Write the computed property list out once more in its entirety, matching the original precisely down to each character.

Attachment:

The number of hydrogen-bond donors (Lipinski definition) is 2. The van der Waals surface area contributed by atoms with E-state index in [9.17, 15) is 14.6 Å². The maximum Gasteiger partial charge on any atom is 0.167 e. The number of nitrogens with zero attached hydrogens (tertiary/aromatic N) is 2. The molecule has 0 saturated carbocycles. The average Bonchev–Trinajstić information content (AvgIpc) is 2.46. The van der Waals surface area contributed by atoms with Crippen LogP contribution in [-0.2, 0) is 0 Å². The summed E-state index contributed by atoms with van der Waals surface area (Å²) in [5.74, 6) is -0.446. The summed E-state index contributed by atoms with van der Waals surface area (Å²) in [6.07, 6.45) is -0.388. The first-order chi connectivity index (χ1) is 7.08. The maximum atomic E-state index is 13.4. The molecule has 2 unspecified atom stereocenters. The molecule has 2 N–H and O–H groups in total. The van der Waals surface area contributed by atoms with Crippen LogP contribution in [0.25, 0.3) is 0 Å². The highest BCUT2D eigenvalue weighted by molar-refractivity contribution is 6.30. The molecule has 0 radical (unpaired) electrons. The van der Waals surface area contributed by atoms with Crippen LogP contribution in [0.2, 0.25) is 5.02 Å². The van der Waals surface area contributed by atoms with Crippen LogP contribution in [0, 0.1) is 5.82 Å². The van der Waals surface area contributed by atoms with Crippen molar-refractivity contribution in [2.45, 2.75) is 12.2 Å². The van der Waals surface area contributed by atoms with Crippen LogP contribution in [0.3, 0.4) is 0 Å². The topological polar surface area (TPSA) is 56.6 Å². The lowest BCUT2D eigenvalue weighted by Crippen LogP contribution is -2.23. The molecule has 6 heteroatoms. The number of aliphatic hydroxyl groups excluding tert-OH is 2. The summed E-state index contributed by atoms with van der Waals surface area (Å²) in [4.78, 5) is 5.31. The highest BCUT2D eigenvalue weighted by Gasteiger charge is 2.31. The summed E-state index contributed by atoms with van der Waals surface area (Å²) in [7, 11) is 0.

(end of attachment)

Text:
The number of hydrogen-bond donors (Lipinski definition) is 2. The van der Waals surface area contributed by atoms with E-state index in [9.17, 15) is 14.6 Å². The maximum Gasteiger partial charge on any atom is 0.167 e. The number of nitrogens with zero attached hydrogens (tertiary/aromatic N) is 2. The molecule has 0 saturated carbocycles. The average Bonchev–Trinajstić information content (AvgIpc) is 2.46. The van der Waals surface area contributed by atoms with Crippen LogP contribution in [-0.2, 0) is 0 Å². The summed E-state index contributed by atoms with van der Waals surface area (Å²) in [5.74, 6) is -0.446. The summed E-state index contributed by atoms with van der Waals surface area (Å²) in [6.07, 6.45) is -0.388. The first-order chi connectivity index (χ1) is 7.08. The maximum atomic E-state index is 13.4. The molecule has 2 unspecified atom stereocenters. The molecule has 2 N–H and O–H groups in total. The van der Waals surface area contributed by atoms with Crippen LogP contribution in [0.25, 0.3) is 0 Å². The highest BCUT2D eigenvalue weighted by molar-refractivity contribution is 6.30. The molecule has 0 radical (unpaired) electrons. The van der Waals surface area contributed by atoms with Crippen LogP contribution in [0.2, 0.25) is 5.02 Å². The van der Waals surface area contributed by atoms with Crippen LogP contribution in [0, 0.1) is 5.82 Å². The van der Waals surface area contributed by atoms with Crippen molar-refractivity contribution in [2.45, 2.75) is 12.2 Å². The van der Waals surface area contributed by atoms with Crippen LogP contribution in [0.3, 0.4) is 0 Å². The topological polar surface area (TPSA) is 56.6 Å². The lowest BCUT2D eigenvalue weighted by Crippen LogP contribution is -2.23. The molecule has 6 heteroatoms. The number of aliphatic hydroxyl groups excluding tert-OH is 2. The summed E-state index contributed by atoms with van der Waals surface area (Å²) in [4.78, 5) is 5.31. The highest BCUT2D eigenvalue weighted by Gasteiger charge is 2.31. The summed E-state index contributed by atoms with van der Waals surface area (Å²) in [7, 11) is 0.